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UN human rights body faces “do or die” moment

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Swiss and international non-governmental organisations say the United Nations' top human rights body must take action to restore its waning credibility.

Their calls came ahead of the opening of the 61st annual session of the UN Commission on Human Rights (UNCHR) in Geneva on Monday.

Both Human Rights Watch and the Swiss branch of Amnesty International say the effectiveness and integrity of the Commission have been severely undermined in recent years by the political and economic interests of its member states.

They also accuse the Commission of resorting to double standards in addressing country violations and say its reluctance to point the finger at certain governments has led to a “shameful failure” to protect human rights.

“What this Commission does, for example, about the situation in Sudan will say a lot about whether it’s ready for reform,” said Amnesty’s representative to the UN in Geneva, Peter Splinter.

“Are we going to have another milk toast resolution or is the Commission prepared to take a stand?” he added.


Splinter’s comments were echoed by the executive director of Human Rights Watch, Kenneth Roth, who warned this year’s session was a “do or die” moment for the Commission.

“The Commission has become a refuge for governments like Sudan, which should be in the dock rather than on the top UN rights body,” said Roth.

“It must focus on protecting human rights, instead of blocking criticism of members that commit serious rights abuses,” he added.

In December 2004, the UNCHR came in for heavy criticism by a high-level UN review panel, which cited its “eroding credibility and professionalism”.

Now, both Amnesty and Human Rights Watch are urging the Commission to take advantage of the UN’s current, broader reform process in order to institute much-needed change.

“The high-level panel report threw down the gauntlet and cast into doubt the overall reputation of the UN,” Splinter said.

“So this is an important opportunity to improve the way the UN deals with human rights in general.”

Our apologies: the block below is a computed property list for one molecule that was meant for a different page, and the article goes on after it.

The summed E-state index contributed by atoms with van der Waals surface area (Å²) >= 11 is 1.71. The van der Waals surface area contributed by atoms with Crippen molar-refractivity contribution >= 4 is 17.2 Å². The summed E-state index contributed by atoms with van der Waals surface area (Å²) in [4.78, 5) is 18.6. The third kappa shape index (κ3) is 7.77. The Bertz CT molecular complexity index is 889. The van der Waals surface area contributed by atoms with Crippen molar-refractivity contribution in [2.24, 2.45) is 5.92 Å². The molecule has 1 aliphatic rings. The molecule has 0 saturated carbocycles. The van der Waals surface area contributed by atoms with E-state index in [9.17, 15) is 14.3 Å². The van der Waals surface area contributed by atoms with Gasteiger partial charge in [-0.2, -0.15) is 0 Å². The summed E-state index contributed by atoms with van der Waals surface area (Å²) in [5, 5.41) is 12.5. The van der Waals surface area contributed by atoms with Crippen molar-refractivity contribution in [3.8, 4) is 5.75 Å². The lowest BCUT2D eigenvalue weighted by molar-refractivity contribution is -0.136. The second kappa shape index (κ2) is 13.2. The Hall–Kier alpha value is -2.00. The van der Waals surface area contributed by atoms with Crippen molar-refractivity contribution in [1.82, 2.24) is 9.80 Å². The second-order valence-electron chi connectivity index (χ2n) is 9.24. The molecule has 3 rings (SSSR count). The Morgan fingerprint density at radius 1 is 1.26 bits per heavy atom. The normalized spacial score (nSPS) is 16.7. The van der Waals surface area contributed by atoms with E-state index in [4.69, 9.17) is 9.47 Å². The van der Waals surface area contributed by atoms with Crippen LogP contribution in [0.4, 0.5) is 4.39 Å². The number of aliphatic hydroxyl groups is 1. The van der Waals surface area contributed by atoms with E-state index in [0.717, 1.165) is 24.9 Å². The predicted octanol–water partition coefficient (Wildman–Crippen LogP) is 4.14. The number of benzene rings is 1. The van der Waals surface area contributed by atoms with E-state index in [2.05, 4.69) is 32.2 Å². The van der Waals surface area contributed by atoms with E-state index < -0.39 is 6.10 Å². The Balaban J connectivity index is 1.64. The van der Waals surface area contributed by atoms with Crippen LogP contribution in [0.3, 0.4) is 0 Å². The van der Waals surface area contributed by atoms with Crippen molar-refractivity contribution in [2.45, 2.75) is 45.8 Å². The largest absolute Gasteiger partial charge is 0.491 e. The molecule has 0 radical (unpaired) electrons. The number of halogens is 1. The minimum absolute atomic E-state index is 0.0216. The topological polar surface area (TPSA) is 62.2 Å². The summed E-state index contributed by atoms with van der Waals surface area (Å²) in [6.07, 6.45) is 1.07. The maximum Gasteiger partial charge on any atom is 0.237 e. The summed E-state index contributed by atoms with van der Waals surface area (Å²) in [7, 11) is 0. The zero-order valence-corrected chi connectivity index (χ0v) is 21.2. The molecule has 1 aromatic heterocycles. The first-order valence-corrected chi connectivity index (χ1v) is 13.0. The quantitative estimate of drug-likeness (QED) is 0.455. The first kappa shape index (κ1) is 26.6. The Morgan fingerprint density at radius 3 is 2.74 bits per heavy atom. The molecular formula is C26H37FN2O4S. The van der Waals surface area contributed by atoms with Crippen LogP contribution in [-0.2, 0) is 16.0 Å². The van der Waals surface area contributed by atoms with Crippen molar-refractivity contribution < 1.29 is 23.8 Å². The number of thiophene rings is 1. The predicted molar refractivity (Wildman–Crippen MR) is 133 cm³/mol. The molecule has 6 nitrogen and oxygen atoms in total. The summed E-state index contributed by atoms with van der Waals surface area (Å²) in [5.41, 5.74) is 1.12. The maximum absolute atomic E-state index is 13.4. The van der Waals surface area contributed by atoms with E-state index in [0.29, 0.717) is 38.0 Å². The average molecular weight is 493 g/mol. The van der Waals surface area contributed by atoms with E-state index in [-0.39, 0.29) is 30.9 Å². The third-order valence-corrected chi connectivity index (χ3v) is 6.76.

Close scrutiny

Over the next six weeks, NGOs are hoping to see the UNCHR take action to ensure proper monitoring of human rights abuses in Iran, Sudan, Chechnya, the Palestinian occupied territories, Zimbabwe and the Great Lakes region of Africa.

Human Rights Watch has also called on the Commission to condemn the “disappearances, torture and other mistreatment of detainees by the United States in its global war on terror”.

Meanwhile, Amnesty has slammed the Bush administration for sanctioning detention conditions and interrogation techniques that “violate international standards” at its naval base in Guantanamo Bay, Cuba.

Both groups are also keen to see the Commission expand the mandate of Robert Goldman, who was appointed last year by the UN to monitor governments’ respect for human rights as they fight terrorism.

Nepalese catastrophe

Besides counter-terrorism, the other main issue at the top of the NGOs’ watch list is Nepal.

According to Splinter, the country is on the brink of a human rights catastrophe.

“Abuses there include disappearances, torture and summary executions,” he said. “And if the international community doesn’t act, things are going to get a lot worse.”

Dozens of political activists – including the heads of mainstream political parties – have been in detention or under house arrest since King Gyanendra grabbed power at the start of February.

The Swiss government has so far refused to go on record with its plans for this year’s gathering, saying that the foreign minister, Micheline Calmy-Rey, will outline her goals and expectations for the 61st session during a speech on Monday afternoon.

But government sources in Geneva say Switzerland plans to push for a resolution on Nepal.

“We’re very encouraged that Switzerland is bringing forward an initiative on Nepal,” Splinter told swissinfo.

“Of course, as the negotiations take root, I’m sure we’ll have differences of views… but we welcome the Swiss proposal.”

swissinfo, Anna Nelson in Geneva

The United Nations Commission on Human Rights meets annually in March and April for a six-week session in Geneva.
It is the UN’s top human rights body and is made up of 53 member states, which are elected by the UN’s Economic and Social Council (Ecosoc).
The members serve for a three-year period and can be re-elected.
Switzerland is not a member of the Commission but hopes to become one by 2007.

Non-governmental organisations have called on the UN Commission on Human Rights to take drastic action to restore its sinking credibility.

Amnesty International and Human Rights Watch say political wrangling among member states is preventing the Geneva-based body from protecting and promoting human rights.

The groups are also hoping to see the Commission take a stand on human rights abuses in Nepal, Sudan, Iran, Colombia, and Guantanamo Bay as well as the issue of counter-terrorism at its annual session in Geneva, which starts Monday.

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SWI - a branch of Swiss Broadcasting Corporation SRG SSR